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I have two hostnames that get sent to the same IP by my DNS:

  • theark.info
  • www.theark.info

I explicitly set my callback and domain name in my Twitter App using theark.info. What is the best way to make sure I can use the same Twitter App for Oauth using www.theark.info, as I currently get an error:

Internal Server Error

In my DNS I have a CNAME www in my DNS that points to theark.info

Maybe I need to manipulate the DOM using Express and Javacsript on requests?

share|improve this question
    
Show some code, preferably a minimal test case. –  ebohlman Aug 18 '12 at 19:14
    
It's not a code issue. It's twitters auth mechanism, which only allows a callback to one hostname, IIRC. You shouldn't need to see any code. –  EhevuTov Aug 18 '12 at 19:19
    
Even if it's a problem with the auth mechanism, some more detail on the Internal Server Error, like a console output could provide better answers. –  Patrick Aug 23 '12 at 7:25
    
@Patrick that was the one and only error I received –  EhevuTov Aug 23 '12 at 12:58
    
There should be a stacktrace to every error in the node console. If not, you can change your logger: app.use(express.logger('dev')); and error handling: app.use(function(err, req, res, next) { console.error(err.stack); res.send(err); }); –  Patrick Aug 25 '12 at 9:43
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1 Answer

up vote 2 down vote accepted
+50

You can't change Twitter (or any other OAuth provider), they all offer only one callback to one domain. An easy solution is to re-route all requests from http://domain.com to http://www.domain.com, so all visitors end up at www.domain.com before authenticating. You should be able to do this on your DNS or with a req.header redirect server-side:

app.get('/*', function(req, res, next) {
  if (req.headers.host.match(/^www/) !== null ) {
    res.redirect('http://' + req.headers.host.replace(/^www\./, '') + req.url);
  } else {
    next();     
  }
})

Copied from this answer.

When authenticating with passport.js, try to specify the callback url:

passport.use(new TwitterStrategy({
    consumerKey: auth_keys.twitter.consumerKey,
    consumerSecret: auth_keys.twitter.consumerSecret,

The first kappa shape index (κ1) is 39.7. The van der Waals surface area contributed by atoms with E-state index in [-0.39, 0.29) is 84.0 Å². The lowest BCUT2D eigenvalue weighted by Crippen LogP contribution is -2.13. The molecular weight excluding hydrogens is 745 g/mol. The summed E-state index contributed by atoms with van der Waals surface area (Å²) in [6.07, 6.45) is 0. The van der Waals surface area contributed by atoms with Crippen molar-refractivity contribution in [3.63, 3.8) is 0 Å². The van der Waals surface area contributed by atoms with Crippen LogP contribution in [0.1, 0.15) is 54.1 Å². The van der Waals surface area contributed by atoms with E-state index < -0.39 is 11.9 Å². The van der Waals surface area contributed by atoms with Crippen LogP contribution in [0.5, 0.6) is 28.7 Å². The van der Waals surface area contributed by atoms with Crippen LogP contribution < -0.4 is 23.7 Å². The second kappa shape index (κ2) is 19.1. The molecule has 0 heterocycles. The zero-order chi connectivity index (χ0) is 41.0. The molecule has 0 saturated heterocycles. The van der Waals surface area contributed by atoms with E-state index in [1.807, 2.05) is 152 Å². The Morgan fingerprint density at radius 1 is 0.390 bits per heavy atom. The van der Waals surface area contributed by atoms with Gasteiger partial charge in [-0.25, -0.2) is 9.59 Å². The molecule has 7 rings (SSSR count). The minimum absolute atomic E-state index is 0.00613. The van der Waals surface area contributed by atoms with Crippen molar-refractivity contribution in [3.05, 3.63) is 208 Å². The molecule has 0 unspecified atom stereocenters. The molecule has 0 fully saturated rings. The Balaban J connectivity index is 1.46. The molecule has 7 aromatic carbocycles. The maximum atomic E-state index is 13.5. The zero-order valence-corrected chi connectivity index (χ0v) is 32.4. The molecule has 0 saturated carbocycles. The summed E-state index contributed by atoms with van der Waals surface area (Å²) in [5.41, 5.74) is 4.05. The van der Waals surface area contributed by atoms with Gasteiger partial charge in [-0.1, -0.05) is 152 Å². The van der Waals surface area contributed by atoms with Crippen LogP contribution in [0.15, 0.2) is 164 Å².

callbackURL: auth_keys.twitter.callbackURL
  },
  function(token, tokenSecret, profile, done) {
    process.nextTick(function () {
      User.twitterAuth({ profile: profile }, function (err, user) {
        return done(err, user);
      });
    });
  }
));

And make sure the callbackURL is exactly the same as configured in Twitter. If you're running node for development on localhost, try two different key files and create another authentication apps on twitter with 127.0.0.1:3000 as callback address. You can switch key files for dev and production:

if (app.get('env') == 'development') {
  auth_keys = require('./lib/keys_dev');
} 
if (app.get('env') == 'production') {
  auth_keys = require('./lib/keys_live');
}
share|improve this answer
    
How do you rereoute? To my knowledge, DNS just resolves to an IP. It doesn't actually change the domain name your browser talks to or as. I have a CNAME 'www' in my DNS that points to 'theark.info' –  EhevuTov Aug 24 '12 at 5:43
    
I edited the answer small pinch to answer the crux of the matter. Basically, I'm pretty sure it will require a server-side HTTP redirect. Thanks for the response. –  EhevuTov Aug 24 '12 at 21:06
    
The CNAME should work, doesn't it? –  Patrick Aug 25 '12 at 9:46
1  
CNAME just resolves it to the same IP. It doesn't actually change the hostname. I'm going to try a server-side 302 redirect this weekend. This will tell a web client explicitly to change the hostname. –  EhevuTov Aug 25 '12 at 16:05
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